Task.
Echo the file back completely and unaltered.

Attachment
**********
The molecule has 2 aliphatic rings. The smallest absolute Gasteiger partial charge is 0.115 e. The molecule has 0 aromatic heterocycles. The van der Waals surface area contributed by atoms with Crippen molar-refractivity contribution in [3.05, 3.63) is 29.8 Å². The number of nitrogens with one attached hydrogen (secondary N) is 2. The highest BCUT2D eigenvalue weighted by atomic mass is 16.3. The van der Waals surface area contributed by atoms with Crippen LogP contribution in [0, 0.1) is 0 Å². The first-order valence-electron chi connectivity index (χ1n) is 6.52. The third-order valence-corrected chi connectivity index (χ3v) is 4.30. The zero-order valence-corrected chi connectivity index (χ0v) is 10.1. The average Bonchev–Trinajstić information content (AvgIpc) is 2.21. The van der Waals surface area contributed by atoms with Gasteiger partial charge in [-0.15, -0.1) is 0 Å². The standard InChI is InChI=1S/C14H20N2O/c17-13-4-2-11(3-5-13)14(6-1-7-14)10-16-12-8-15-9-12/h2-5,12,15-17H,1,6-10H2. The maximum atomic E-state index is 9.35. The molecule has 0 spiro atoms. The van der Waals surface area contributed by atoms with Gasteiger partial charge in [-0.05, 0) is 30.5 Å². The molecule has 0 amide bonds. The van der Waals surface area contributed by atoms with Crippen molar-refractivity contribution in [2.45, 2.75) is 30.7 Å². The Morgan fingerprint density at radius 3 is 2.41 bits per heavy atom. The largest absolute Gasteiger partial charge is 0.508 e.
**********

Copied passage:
The molecule has 2 aliphatic rings. The smallest absolute Gasteiger partial charge is 0.115 e. The molecule has 0 aromatic heterocycles. The van der Waals surface area contributed by atoms with Crippen molar-refractivity contribution in [3.05, 3.63) is 29.8 Å². The number of nitrogens with one attached hydrogen (secondary N) is 2. The highest BCUT2D eigenvalue weighted by atomic mass is 16.3. The van der Waals surface area contributed by atoms with Crippen LogP contribution in [0, 0.1) is 0 Å². The first-order valence-electron chi connectivity index (χ1n) is 6.52. The third-order valence-corrected chi connectivity index (χ3v) is 4.30. The zero-order valence-corrected chi connectivity index (χ0v) is 10.1. The average Bonchev–Trinajstić information content (AvgIpc) is 2.21. The van der Waals surface area contributed by atoms with Gasteiger partial charge in [-0.15, -0.1) is 0 Å². The standard InChI is InChI=1S/C14H20N2O/c17-13-4-2-11(3-5-13)14(6-1-7-14)10-16-12-8-15-9-12/h2-5,12,15-17H,1,6-10H2. The maximum atomic E-state index is 9.35. The molecule has 0 spiro atoms. The van der Waals surface area contributed by atoms with Gasteiger partial charge in [-0.05, 0) is 30.5 Å². The molecule has 0 amide bonds. The van der Waals surface area contributed by atoms with Crippen molar-refractivity contribution in [2.45, 2.75) is 30.7 Å². The Morgan fingerprint density at radius 3 is 2.41 bits per heavy atom. The largest absolute Gasteiger partial charge is 0.508 e.